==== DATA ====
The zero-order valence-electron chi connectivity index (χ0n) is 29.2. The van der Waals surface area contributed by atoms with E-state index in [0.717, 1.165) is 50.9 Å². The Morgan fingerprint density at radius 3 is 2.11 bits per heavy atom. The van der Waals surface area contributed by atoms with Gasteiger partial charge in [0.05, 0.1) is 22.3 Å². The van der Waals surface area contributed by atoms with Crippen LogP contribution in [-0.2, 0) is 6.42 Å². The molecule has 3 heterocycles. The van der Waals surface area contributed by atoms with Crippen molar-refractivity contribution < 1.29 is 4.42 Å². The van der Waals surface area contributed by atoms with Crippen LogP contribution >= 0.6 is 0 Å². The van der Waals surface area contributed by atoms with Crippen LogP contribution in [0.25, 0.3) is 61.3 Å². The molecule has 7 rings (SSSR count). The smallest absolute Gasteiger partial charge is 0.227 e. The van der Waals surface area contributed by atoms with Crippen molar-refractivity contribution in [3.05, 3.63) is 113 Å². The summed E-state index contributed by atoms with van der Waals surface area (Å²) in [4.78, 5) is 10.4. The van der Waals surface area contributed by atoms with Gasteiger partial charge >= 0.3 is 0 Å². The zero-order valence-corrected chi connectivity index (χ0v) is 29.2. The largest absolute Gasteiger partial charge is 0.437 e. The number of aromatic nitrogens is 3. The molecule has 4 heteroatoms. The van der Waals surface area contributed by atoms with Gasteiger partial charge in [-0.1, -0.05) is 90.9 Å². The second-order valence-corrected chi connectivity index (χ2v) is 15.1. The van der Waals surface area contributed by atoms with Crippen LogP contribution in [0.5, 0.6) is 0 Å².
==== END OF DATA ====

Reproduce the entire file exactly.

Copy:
The zero-order valence-electron chi connectivity index (χ0n) is 29.2. The van der Waals surface area contributed by atoms with E-state index in [0.717, 1.165) is 50.9 Å². The Morgan fingerprint density at radius 3 is 2.11 bits per heavy atom. The van der Waals surface area contributed by atoms with Gasteiger partial charge in [0.05, 0.1) is 22.3 Å². The van der Waals surface area contributed by atoms with Crippen LogP contribution in [-0.2, 0) is 6.42 Å². The molecule has 3 heterocycles. The van der Waals surface area contributed by atoms with Crippen molar-refractivity contribution < 1.29 is 4.42 Å². The van der Waals surface area contributed by atoms with Crippen LogP contribution >= 0.6 is 0 Å². The van der Waals surface area contributed by atoms with Crippen LogP contribution in [0.25, 0.3) is 61.3 Å². The molecule has 7 rings (SSSR count). The smallest absolute Gasteiger partial charge is 0.227 e. The van der Waals surface area contributed by atoms with Crippen molar-refractivity contribution in [3.05, 3.63) is 113 Å². The summed E-state index contributed by atoms with van der Waals surface area (Å²) in [4.78, 5) is 10.4. The van der Waals surface area contributed by atoms with Gasteiger partial charge >= 0.3 is 0 Å². The zero-order valence-corrected chi connectivity index (χ0v) is 29.2. The largest absolute Gasteiger partial charge is 0.437 e. The number of aromatic nitrogens is 3. The molecule has 4 heteroatoms. The van der Waals surface area contributed by atoms with Gasteiger partial charge in [-0.1, -0.05) is 90.9 Å². The second-order valence-corrected chi connectivity index (χ2v) is 15.1. The van der Waals surface area contributed by atoms with Crippen LogP contribution in [0.5, 0.6) is 0 Å².